Manufacturing companies looking for cost savings and unrivaled trade access to the United States and the rest of the world, can all agree that there are clear advantages to doing business in Mexico. However, there’s one major question that many company executives ask before committing to a Mexico-based operation: is it safe to manufacture in Mexico?
Certainly, Mexico — home to more than 126 million people — has its share of grim headlines. With a recent reportfrom the Citizen Council for Public Security and Criminal Justice proclaiming Mexican cities to be among the world’s most violent, it’s understandable why manufacturers might pause. But looking at one dataset provides a skewed picture.
After all, you wouldn’t weigh a decision to move manufacturing based solely on low upfront costs. More likely, you’d look at the total cost picture, including initial relocation costs and long-term operational costs. The same is true when assessing the region’s safety. By examining all the available information, you can make an educated decision — and ensure your staff’s safety in the workplace.
As research has pointed out, violence in Mexico has climbed in recent years. A closer look into this problem indicates that much of the violence is the result of low-level gang fighting over drug markets. While this doesn’t diminish the fact that violence is a problem in some parts of Mexico, it does identify the primary concern. Homicides are not arbitrary, but largely the result of drug violence targeted at drug dealers and users.
As Sofia Huett, head of Guanajuato’s security commission has commented, “Sometimes people confuse the violence with a lack of public safety in Guanajuato, and in fact they are two different things.”
Perhaps this is why places like Guanajuato make the list for increased crime and as one of the safest places to travel in Mexico. Incidents of violence typically won’t affect professionals not involved in criminal activities.
Crime is typical in any large metropolitan area around the world. Still, the levels of violence against citizens not involved in the drug trade are comparatively low, according to Mexico’s police officials. Still, those officials are actively working on policies to lower the total number of criminal acts.
Acts of violence against large manufacturing operations or their employees are very unlikely to occur in Mexico. Even cargo theft — an issue for any manufacturing facility around the world — is relatively low. To prevent this type of theft, many companies opt to locate within a Manufacturing Community that comes loaded with security features.
For example, Tetakawi’s Manufacturing Communities operate safety and security measures in compliance with OEA certification, which certifies that private companies meet globally recognized safety standards. These industrial parks have controlled access with 24/7 guard details and surveillance equipment throughout the park. Security personnel receive extensive training regularly to keep your goods and workforce safe.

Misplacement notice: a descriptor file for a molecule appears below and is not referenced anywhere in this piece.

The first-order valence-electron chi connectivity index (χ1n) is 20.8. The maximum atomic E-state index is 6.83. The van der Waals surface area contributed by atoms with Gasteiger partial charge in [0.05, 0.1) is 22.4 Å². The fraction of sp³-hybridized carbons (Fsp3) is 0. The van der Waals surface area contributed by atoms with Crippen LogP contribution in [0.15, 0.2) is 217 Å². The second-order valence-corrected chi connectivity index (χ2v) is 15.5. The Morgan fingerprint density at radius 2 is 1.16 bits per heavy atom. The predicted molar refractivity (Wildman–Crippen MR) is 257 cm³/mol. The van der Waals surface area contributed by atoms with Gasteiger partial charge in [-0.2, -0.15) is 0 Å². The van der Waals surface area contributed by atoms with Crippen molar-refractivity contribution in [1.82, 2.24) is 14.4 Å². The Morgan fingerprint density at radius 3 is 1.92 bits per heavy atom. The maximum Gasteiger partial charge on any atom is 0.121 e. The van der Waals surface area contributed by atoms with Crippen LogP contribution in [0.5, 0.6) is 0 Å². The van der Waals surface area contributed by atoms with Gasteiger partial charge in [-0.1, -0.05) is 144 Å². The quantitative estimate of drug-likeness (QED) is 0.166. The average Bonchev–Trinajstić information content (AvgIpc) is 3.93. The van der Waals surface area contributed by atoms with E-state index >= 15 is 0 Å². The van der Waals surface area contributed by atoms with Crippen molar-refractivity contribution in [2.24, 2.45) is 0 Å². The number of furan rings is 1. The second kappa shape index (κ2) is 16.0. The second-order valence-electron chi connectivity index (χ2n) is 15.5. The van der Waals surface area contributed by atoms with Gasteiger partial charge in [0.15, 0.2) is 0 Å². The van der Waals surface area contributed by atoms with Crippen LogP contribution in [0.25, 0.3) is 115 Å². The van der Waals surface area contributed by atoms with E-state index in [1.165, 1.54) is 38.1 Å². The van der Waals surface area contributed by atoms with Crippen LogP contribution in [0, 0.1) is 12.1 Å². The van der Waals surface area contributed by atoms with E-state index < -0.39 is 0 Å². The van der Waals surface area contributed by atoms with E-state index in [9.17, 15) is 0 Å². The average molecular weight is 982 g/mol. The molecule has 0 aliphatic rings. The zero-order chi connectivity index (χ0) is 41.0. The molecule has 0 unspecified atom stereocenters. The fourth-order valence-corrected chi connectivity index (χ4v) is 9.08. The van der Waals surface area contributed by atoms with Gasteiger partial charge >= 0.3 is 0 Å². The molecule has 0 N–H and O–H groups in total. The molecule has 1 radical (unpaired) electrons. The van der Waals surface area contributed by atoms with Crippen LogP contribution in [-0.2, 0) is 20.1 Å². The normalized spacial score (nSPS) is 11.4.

What’s perhaps more important to consider is that most of Mexico is virtually unaffected by the violence. Areas like Queretaro, which is known to be one of the safest cities in Mexico, provide both an excellent quality of life and a robust manufacturing environment. The city of more than 12 million people is home to both automotive and aerospace industrial clusters. Working with a third-party consultant to identify the best location for your manufacturing location is the best way to address safety concerns.
The big picture
Crime is a problem in any country. Through awareness, manufacturers can safely operate almost anywhere in Mexico. What’s important to keep in mind is the big picture around health and safety.
First, there are many safety and anti-corruption initiatives taking place at the federal and state levels, as well as programs led by private organizations. Organizations like the Center for Citizen Involvement (Centro de Integracion Ciudadana) in Monterrey benefit from support from Mexican corporations and government authorities. This group gathers and reports information on criminal activity and serves as a liaison for crime victims who may be reluctant to work with government officials.
Second, there is a lot a manufacturing company can do to ensure management and worker safety. Common sense and awareness play a big role here. By performing your due diligence before selecting a site, manufacturers can gain confidence in their wellbeing now and into the future. Hundreds of manufacturers have done this, as is evidenced in the steady foreign direct investment in Mexico.
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50+ Questions to ask before expanding into Mexico
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